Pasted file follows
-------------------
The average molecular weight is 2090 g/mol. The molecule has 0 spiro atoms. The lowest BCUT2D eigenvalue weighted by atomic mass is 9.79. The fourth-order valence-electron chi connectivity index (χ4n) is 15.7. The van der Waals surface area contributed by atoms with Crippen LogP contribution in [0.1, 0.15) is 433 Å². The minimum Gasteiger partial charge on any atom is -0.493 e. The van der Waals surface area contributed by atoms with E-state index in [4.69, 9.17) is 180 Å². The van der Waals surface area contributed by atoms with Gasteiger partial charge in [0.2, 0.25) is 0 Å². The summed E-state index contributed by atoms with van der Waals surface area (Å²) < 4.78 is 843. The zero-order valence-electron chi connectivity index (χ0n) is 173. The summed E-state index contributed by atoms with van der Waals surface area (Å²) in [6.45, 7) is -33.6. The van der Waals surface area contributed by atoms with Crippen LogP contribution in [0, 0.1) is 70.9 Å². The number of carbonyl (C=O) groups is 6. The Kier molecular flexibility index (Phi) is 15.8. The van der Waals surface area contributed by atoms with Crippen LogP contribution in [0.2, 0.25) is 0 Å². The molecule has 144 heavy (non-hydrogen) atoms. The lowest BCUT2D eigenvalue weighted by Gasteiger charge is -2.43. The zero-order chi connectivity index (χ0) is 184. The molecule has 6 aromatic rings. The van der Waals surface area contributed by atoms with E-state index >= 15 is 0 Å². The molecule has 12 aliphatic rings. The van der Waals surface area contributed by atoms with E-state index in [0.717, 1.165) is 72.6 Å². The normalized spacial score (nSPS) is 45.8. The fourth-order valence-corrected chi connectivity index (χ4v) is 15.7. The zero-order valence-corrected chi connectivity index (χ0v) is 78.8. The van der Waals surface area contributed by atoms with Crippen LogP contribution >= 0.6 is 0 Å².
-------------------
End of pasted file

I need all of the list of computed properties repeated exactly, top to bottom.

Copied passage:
The average molecular weight is 2090 g/mol. The molecule has 0 spiro atoms. The lowest BCUT2D eigenvalue weighted by atomic mass is 9.79. The fourth-order valence-electron chi connectivity index (χ4n) is 15.7. The van der Waals surface area contributed by atoms with Crippen LogP contribution in [0.1, 0.15) is 433 Å². The minimum Gasteiger partial charge on any atom is -0.493 e. The van der Waals surface area contributed by atoms with E-state index in [4.69, 9.17) is 180 Å². The van der Waals surface area contributed by atoms with Gasteiger partial charge in [0.2, 0.25) is 0 Å². The summed E-state index contributed by atoms with van der Waals surface area (Å²) < 4.78 is 843. The zero-order valence-electron chi connectivity index (χ0n) is 173. The summed E-state index contributed by atoms with van der Waals surface area (Å²) in [6.45, 7) is -33.6. The van der Waals surface area contributed by atoms with Crippen LogP contribution in [0, 0.1) is 70.9 Å². The number of carbonyl (C=O) groups is 6. The Kier molecular flexibility index (Phi) is 15.8. The van der Waals surface area contributed by atoms with Crippen LogP contribution in [0.2, 0.25) is 0 Å². The molecule has 144 heavy (non-hydrogen) atoms. The lowest BCUT2D eigenvalue weighted by Gasteiger charge is -2.43. The zero-order chi connectivity index (χ0) is 184. The molecule has 6 aromatic rings. The van der Waals surface area contributed by atoms with E-state index >= 15 is 0 Å². The molecule has 12 aliphatic rings. The van der Waals surface area contributed by atoms with E-state index in [0.717, 1.165) is 72.6 Å². The normalized spacial score (nSPS) is 45.8. The fourth-order valence-corrected chi connectivity index (χ4v) is 15.7. The zero-order valence-corrected chi connectivity index (χ0v) is 78.8. The van der Waals surface area contributed by atoms with Crippen LogP contribution >= 0.6 is 0 Å².